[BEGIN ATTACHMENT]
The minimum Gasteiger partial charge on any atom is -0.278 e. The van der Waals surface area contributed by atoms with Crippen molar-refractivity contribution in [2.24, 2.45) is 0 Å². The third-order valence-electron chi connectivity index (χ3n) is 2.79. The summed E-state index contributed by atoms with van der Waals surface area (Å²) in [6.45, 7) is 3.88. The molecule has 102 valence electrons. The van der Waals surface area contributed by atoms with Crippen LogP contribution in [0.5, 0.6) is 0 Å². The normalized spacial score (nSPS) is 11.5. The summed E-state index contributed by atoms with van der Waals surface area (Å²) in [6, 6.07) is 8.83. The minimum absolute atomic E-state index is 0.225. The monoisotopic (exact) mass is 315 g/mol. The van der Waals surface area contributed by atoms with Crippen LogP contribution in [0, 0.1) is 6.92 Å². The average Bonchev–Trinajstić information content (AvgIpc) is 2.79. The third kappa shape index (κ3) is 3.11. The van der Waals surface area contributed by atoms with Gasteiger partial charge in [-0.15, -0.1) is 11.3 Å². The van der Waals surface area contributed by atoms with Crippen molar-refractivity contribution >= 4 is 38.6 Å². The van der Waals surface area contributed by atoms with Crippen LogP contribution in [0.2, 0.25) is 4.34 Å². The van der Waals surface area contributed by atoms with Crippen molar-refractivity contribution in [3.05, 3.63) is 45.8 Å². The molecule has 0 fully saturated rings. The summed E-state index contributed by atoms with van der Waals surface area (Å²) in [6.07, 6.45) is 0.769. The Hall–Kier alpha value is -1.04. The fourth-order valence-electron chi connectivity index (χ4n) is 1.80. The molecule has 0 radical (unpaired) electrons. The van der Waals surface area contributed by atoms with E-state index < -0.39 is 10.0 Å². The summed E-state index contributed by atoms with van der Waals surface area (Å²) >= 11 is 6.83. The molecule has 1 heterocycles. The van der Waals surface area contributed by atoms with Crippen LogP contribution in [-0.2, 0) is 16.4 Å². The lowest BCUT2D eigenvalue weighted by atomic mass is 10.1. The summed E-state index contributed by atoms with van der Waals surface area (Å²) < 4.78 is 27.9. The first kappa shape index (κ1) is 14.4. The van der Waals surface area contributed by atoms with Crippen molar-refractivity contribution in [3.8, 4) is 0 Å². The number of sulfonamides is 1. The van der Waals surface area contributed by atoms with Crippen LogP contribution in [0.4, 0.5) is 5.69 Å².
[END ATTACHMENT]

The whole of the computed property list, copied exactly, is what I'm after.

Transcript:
The minimum Gasteiger partial charge on any atom is -0.278 e. The van der Waals surface area contributed by atoms with Crippen molar-refractivity contribution in [2.24, 2.45) is 0 Å². The third-order valence-electron chi connectivity index (χ3n) is 2.79. The summed E-state index contributed by atoms with van der Waals surface area (Å²) in [6.45, 7) is 3.88. The molecule has 102 valence electrons. The van der Waals surface area contributed by atoms with Crippen LogP contribution in [0.5, 0.6) is 0 Å². The normalized spacial score (nSPS) is 11.5. The summed E-state index contributed by atoms with van der Waals surface area (Å²) in [6, 6.07) is 8.83. The minimum absolute atomic E-state index is 0.225. The monoisotopic (exact) mass is 315 g/mol. The van der Waals surface area contributed by atoms with Crippen LogP contribution in [0, 0.1) is 6.92 Å². The average Bonchev–Trinajstić information content (AvgIpc) is 2.79. The third kappa shape index (κ3) is 3.11. The van der Waals surface area contributed by atoms with Gasteiger partial charge in [-0.15, -0.1) is 11.3 Å². The van der Waals surface area contributed by atoms with Crippen molar-refractivity contribution >= 4 is 38.6 Å². The van der Waals surface area contributed by atoms with Crippen LogP contribution in [0.2, 0.25) is 4.34 Å². The van der Waals surface area contributed by atoms with Crippen molar-refractivity contribution in [3.05, 3.63) is 45.8 Å². The molecule has 0 fully saturated rings. The summed E-state index contributed by atoms with van der Waals surface area (Å²) in [6.07, 6.45) is 0.769. The Hall–Kier alpha value is -1.04. The fourth-order valence-electron chi connectivity index (χ4n) is 1.80. The molecule has 0 radical (unpaired) electrons. The van der Waals surface area contributed by atoms with E-state index < -0.39 is 10.0 Å². The summed E-state index contributed by atoms with van der Waals surface area (Å²) >= 11 is 6.83. The molecule has 1 heterocycles. The van der Waals surface area contributed by atoms with Crippen LogP contribution in [-0.2, 0) is 16.4 Å². The lowest BCUT2D eigenvalue weighted by atomic mass is 10.1. The summed E-state index contributed by atoms with van der Waals surface area (Å²) < 4.78 is 27.9. The first kappa shape index (κ1) is 14.4. The van der Waals surface area contributed by atoms with Crippen molar-refractivity contribution in [3.8, 4) is 0 Å². The number of sulfonamides is 1. The van der Waals surface area contributed by atoms with Crippen LogP contribution in [0.4, 0.5) is 5.69 Å².